Wednesday, October 17, 2007

Day 2: Moruya Heads to Eden

At 6:45am Caroline gave me the weather forecast as she made tea.
"It's going to be horrible,' she joked 'Gales. Storms. High seas. Milk?"
"Milk is a little unusual. If there's anything about blood we should go home to be with our loved ones."

The beach at Moruya heads is absolutely beautiful. And I've seen some beautiful things in my time, let me tell you. I've seen Rachel Teague's underwear drawer twice - once in Year 8 and again in Year 10. As my French friend currently serving fifteen years says "Girls are like old style photography: the best part is watching them develop."
The point is the beach really is beautiful.

Mogo Zoo is a private zoo specialising in at-risk species. It is very well presented. The animals are in superb condition and obviously very well cared for.
The Red pandas were freshly washed and had been hung out to dry.

Tamarinds, marmosets, Syrian brown bears, sumatran tiger, bengal tigers, servals, snow leopards, white lions, cape hunting dogs, the otters (Bonny and Buffy) at feeding time were an absolute delight. Go there.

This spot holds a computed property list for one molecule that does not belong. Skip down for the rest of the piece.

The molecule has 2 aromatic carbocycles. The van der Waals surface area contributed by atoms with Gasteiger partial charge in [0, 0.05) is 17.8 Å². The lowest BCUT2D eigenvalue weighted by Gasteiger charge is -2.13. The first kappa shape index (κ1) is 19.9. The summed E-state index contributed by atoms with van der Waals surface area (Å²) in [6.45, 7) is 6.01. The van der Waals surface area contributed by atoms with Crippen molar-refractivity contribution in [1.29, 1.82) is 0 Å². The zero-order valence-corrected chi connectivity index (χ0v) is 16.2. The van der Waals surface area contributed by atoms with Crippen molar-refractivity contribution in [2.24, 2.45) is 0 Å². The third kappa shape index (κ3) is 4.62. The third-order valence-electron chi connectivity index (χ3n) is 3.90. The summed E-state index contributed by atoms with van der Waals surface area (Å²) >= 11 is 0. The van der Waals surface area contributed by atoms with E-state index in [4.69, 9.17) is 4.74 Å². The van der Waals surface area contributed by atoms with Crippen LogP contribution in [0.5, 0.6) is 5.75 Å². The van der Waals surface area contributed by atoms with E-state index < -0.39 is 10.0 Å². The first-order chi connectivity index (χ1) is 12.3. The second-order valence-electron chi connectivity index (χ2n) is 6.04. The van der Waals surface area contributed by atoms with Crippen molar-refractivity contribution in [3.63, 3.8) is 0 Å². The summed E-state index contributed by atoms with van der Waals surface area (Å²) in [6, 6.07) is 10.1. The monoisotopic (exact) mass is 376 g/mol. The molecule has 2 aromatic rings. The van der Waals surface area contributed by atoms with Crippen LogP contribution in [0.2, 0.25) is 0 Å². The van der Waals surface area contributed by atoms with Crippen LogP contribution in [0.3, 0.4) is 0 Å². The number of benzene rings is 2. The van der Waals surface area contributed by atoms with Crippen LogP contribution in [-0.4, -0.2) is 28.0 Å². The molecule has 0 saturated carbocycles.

Since we were out of the one-day travel radius of Sydney I suggested we play 'Spot the Asian' with 10 points awarded for each sighting. The winner would pay for my birthday dinner. There would be no point playing 'Spot the of-middle-eastern-appearance'.

We had lunch in Narooma.
The water is beautifully clear and spectacular shades of blue depending on depth.

I walked into the hotel in Eden.
Sailors were gathered around dice and flagons. They were merrily blowing whistles, ringing bells and drinking tar.
I hornpiped my way to the bar and asked for accomodation.
The barman fixed me with his one eye.
"Oooh, it's lodgings you want, is it?"
The room fell quiet except from one old sea dog sobbing for his lost love.
Hands moved closer to concealed weapons, and wordless conversation passed from tanned face to tanned face.
I explained that I was English and would be most obliged to this hoary band if they would treat my Aunt with the respect she is due, and in return I would show my gratitude in a round of dark rum and a dirty joke.
We had an accord.
(I won't recount the joke here as I consider it to be in poor taste.)

At nine that night I walked down to the sea and onto the wharf where the fishing fleet and two tugs were tied up. A very stiff wind blowing made me think of Halifax, but without the -26 wind chill.

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